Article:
Published in: on February 23, 2009 at 11:04 am  Comments (4)  
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All I Want For Christmas Is A Vampire

all-i-want1 Toni only wants a few things out of life:  to be successful, to make a difference, to be worthy of love and to save her roommate by proving that she was attacked by vampires.  When Toni is also attacked and offered a job protecting the vampires who save her, it seems like the perfect way to get the proof she needs to move on.

Ian only wants one thing out of life:  a woman to love.  The problem is that Ian is a vampire and it’s “bloodsucker seeking same” in his world.  But now he’s met Toni, who is most definitely not a vampire but is so strangely alluring…

*****

Okay.  I did it.  I read not only a romance novel… it’s a VAMPIRE/HUMAN romance novel.  I feel pretty dirty.  Okay, I feel a lot dirty.  This isn’t even a GOOD romance novel.  Then I found out this was #5 or something in a series… really??  Wow.

Every character is completely transparent, the story is utterly predictable and the writing is uninspired.  What happened to all the HORROR stories about vampires?!  Argh.

I guess there’s a market for everything.  Don’t read this book.  Seriously.  I added an “awful” tag just for it.  I’m only listing it because I want to be honest.  Bleh.

All I Want For Christmas Is A Vampire by Kerrelyn Sparks, 384 pages

Published in: on February 6, 2009 at 4:31 pm  Comments (4)  
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The Sparrow

the-sparrow3 Matthew 10:29 (New International Version)

Are not two sparrows sold for a penny? Yet not one of them will fall to the ground apart from the will of your Father.

When SETI finally hears a song from the stars, some of the first people to understand the potential are a close knit bunch of friends led by a Jesuit priest.  Their story of first contact – of acceptance and separation, of disclosure and secrets, of exploration as the will of God – will make you think about a modern Columbus and what we’ve learned from the past.  It will also make you explore the notion of “God’s will” and will make you take a close look at the sacrifices needed and made for the better good.  And in the end, it may make you ask why God lets sparrows fall at all.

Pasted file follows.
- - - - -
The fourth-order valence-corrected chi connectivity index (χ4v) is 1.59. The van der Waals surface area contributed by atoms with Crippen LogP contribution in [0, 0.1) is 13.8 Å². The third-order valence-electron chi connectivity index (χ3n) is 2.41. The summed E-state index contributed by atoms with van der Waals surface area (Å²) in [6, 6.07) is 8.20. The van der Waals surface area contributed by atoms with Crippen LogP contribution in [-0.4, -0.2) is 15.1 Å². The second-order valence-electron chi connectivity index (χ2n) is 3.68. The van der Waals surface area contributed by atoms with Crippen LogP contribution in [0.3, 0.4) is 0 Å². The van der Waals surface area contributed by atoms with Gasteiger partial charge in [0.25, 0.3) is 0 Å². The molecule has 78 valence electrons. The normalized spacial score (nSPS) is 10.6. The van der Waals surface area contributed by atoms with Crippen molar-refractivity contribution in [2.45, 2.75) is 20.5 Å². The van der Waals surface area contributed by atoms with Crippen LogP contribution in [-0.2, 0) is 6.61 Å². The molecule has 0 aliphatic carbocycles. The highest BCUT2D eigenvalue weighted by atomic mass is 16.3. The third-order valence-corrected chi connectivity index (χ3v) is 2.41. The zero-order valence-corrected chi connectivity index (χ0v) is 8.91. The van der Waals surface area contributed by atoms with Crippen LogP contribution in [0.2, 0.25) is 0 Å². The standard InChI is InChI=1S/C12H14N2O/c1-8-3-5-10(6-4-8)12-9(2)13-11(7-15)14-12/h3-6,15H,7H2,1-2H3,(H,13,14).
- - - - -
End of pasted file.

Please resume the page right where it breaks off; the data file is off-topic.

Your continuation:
*****

I’m not an overly religious person, and I was a bit surprised at how religious this book actually was.  I didn’t find it preachy though and it approached the questions of faith and what it meant to truly devote your life to God in an interesting way.  Although there is a compelling cast of characters, this is really the story of  Emilio Sandoz, a devout Jesuit linguist who is searching for his connection with his church and his faith.

As Emilios story unfolds, we see him come to terms with his past and learn to accept his future.  This isn’t an easy journey to watch, and there were times  when I wanted to reach into the book and shake him.  This may be partially due to my own background, where I often felt that church rituals and rules took many of the good things in life and made them sinful.  I won’t go into a theological discussion here, but I would be interested in seeing what people with other views thought.  I was sympathetic to Emilio, but found myself exasperated with him.  I absolutely credit the author, Mary Doria Russell, for allowing for some personal interpretation of what faith might mean, and not writing a pure “glory be” novel under the guise of exploration.

Speaking of which, this story is an emotionally hard read at times.  We learn early on that Emilio is the only survivor of the mission to Rakhat – the foreign planet.  Russell tells the story using chapter length flashbacks, and the juxtaposition of the “pre mission Emilio” and the “post mission Emilio” creates a much more powerful impact than a linearly told story might have.  In some books it’s hard to keep it all straight when it jumps around, but I didn’t have that issue with this one.

If you like first contact, character driven, philosophical sci-fi stories then you will probably like this one.  The religious aspects are worked into the story naturally and logically and it doesn’t feel like a Sunday sermon if you’re not looking for one.  Russell says that she wrote this book when she was bringing religion back into her life, so it’s really a semi-exploration of what place religion can or maybe should play in life rather than preaching.  I think she’s done a masterful job in this one.  This book is the first in a series and, while I’ll borrow the second one to check it out, I don’t know that I feel compelled to see how the story could move on from this book.  I did read that Brad Pitt’s production company picked up the rights to this one… and I bet we already have a few people that would join me to see this translate to the big screen.